Skip to main content
Canada’s most-awarded newsroom for a reason
Enjoy unlimited digital access
$1.99
per week
for 24 weeks
Canada’s most-awarded newsroom for a reason
$1.99
per week
for 24 weeks
// //

After Generation X and Generation Y, here comes a new name for young Canadians: Generation Squeeze.

A British Columbia study finds that young families in the country are facing growing financial and time pressures even as their baby-boomer elders head into easier-than-ever retirement.

It all has the makings of a "silent generational crisis," according to researchers.

Story continues below advertisement

"The baby boomers as parents lucked out, and their children for the first time will not enjoy the same standard of living as their parents," said Paul Kershaw, a political scientist at the University of British Columbia. "It's become hard to raise a young family and easier to retire."

Prof. Kershaw, an associate professor at the Human Early Learning Partnership, released a study on Tuesday with colleague Lynell Anderson showing that new families today have a lower standard of living than the baby-boomer generation, even though the Canadian economy has doubled in size since 1976.

And while the share of young women contributing to household incomes is up 53 per cent, average household incomes for young couples overall have remained static since the mid-1970s, after adjusting for inflation. Yet housing prices during the same period rose 76 per cent nationwide.

That's left Canadian parents raising young kids today squeezed for time, money and child-care services, Prof. Kershaw said.

"What we have now is Generation Squeeze," he said.

It's a far rosier picture for boomers, according to the study. Compared to their counterparts in the 1970s, they're heading into retirement well off because the housing market has nearly doubled over their adult lives, the study shows.

"They're approaching retirement with higher incomes and more wealth than any previous generation of retirees," Prof. Kershaw said.

Story continues below advertisement

The findings come as no surprise to young Canadians who have grown up in the shadow of the demographic juggernaut of the baby-boom generation.

Louis-François Brodeur, a 32-year-old PhD management student in Montreal, says the study resonates with a generation tackling growing debt and shrinking services.

"Between student debts, precarious jobs, the public debt and tough access to homes, it's normal to feel cornered," said Mr. Brodeur, head of a Quebec group called Force Jeunesse, which studies policy issues around young workers in the province. "I don't want to call it a war between the generations, but young people know we're going to have to find solutions. [Baby boomers] are very numerous and there are fewer of us."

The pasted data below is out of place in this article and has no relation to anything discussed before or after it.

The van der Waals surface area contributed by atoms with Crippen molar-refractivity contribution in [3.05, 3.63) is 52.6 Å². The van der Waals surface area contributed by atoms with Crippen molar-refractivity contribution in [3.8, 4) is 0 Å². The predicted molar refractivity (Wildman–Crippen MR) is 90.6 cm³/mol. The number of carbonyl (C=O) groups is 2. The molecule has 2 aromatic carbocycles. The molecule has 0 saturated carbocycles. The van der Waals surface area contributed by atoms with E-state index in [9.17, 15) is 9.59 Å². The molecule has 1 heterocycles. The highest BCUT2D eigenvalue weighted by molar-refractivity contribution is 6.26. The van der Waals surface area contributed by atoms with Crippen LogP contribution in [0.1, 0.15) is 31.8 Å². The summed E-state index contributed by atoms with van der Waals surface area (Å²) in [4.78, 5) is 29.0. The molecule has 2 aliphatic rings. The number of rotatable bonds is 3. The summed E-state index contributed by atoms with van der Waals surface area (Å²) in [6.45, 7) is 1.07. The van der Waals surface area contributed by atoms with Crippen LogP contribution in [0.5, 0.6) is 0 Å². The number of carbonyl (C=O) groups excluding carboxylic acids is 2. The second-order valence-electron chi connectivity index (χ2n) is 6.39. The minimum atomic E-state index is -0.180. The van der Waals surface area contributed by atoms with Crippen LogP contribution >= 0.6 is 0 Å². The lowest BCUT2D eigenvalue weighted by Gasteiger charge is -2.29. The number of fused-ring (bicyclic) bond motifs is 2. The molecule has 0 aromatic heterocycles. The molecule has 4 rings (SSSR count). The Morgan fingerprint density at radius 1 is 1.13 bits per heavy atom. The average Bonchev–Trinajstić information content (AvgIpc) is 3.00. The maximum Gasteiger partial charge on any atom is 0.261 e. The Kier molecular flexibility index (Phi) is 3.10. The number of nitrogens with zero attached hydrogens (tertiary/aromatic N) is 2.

Rémi Bourget, a 29-year-old Montreal lawyer with a six-month-old baby at home, says his generation faces the "worst of both worlds" with high taxes coupled with growing user fees for health care and other services.

"I'm paying the debt for the previous generation – plus I'm paying for their retirement and health-care costs," he said. "These are our parents and grandparents, but we feel like we're cleaning up after their mess, while normally it's parents who clean up after their children's mess."

The gap between haves and have-nots is playing itself out at Occupy Wall Street protests across North America, and it can only be addressed by tackling tensions between the generations, Prof. Kershaw said. But young Canadians can't just blame boomers for their woes; they need to follow their elders by becoming more politically engaged, he said. That means turning out to vote.

Story continues below advertisement

"They need to care less about who's being voted off some island on TV," he said, "and more about who's being voted into our legislatures."

Report an error Editorial code of conduct
Due to technical reasons, we have temporarily removed commenting from our articles. We hope to have this fixed soon. Thank you for your patience. If you are looking to give feedback on our new site, please send it along to feedback@globeandmail.com. If you want to write a letter to the editor, please forward to letters@globeandmail.com.

Welcome to The Globe and Mail’s comment community. This is a space where subscribers can engage with each other and Globe staff. Non-subscribers can read and sort comments but will not be able to engage with them in any way. Click here to subscribe.

If you would like to write a letter to the editor, please forward it to letters@globeandmail.com. Readers can also interact with The Globe on Facebook and Twitter .

Welcome to The Globe and Mail’s comment community. This is a space where subscribers can engage with each other and Globe staff. Non-subscribers can read and sort comments but will not be able to engage with them in any way. Click here to subscribe.

If you would like to write a letter to the editor, please forward it to letters@globeandmail.com. Readers can also interact with The Globe on Facebook and Twitter .

Welcome to The Globe and Mail’s comment community. This is a space where subscribers can engage with each other and Globe staff.

We aim to create a safe and valuable space for discussion and debate. That means:

  • Treat others as you wish to be treated
  • Criticize ideas, not people
  • Stay on topic
  • Avoid the use of toxic and offensive language
  • Flag bad behaviour

If you do not see your comment posted immediately, it is being reviewed by the moderation team and may appear shortly, generally within an hour.

We aim to have all comments reviewed in a timely manner.

Comments that violate our community guidelines will not be posted.

UPDATED: Read our community guidelines here

Discussion loading ...

To view this site properly, enable cookies in your browser. Read our privacy policy to learn more.
How to enable cookies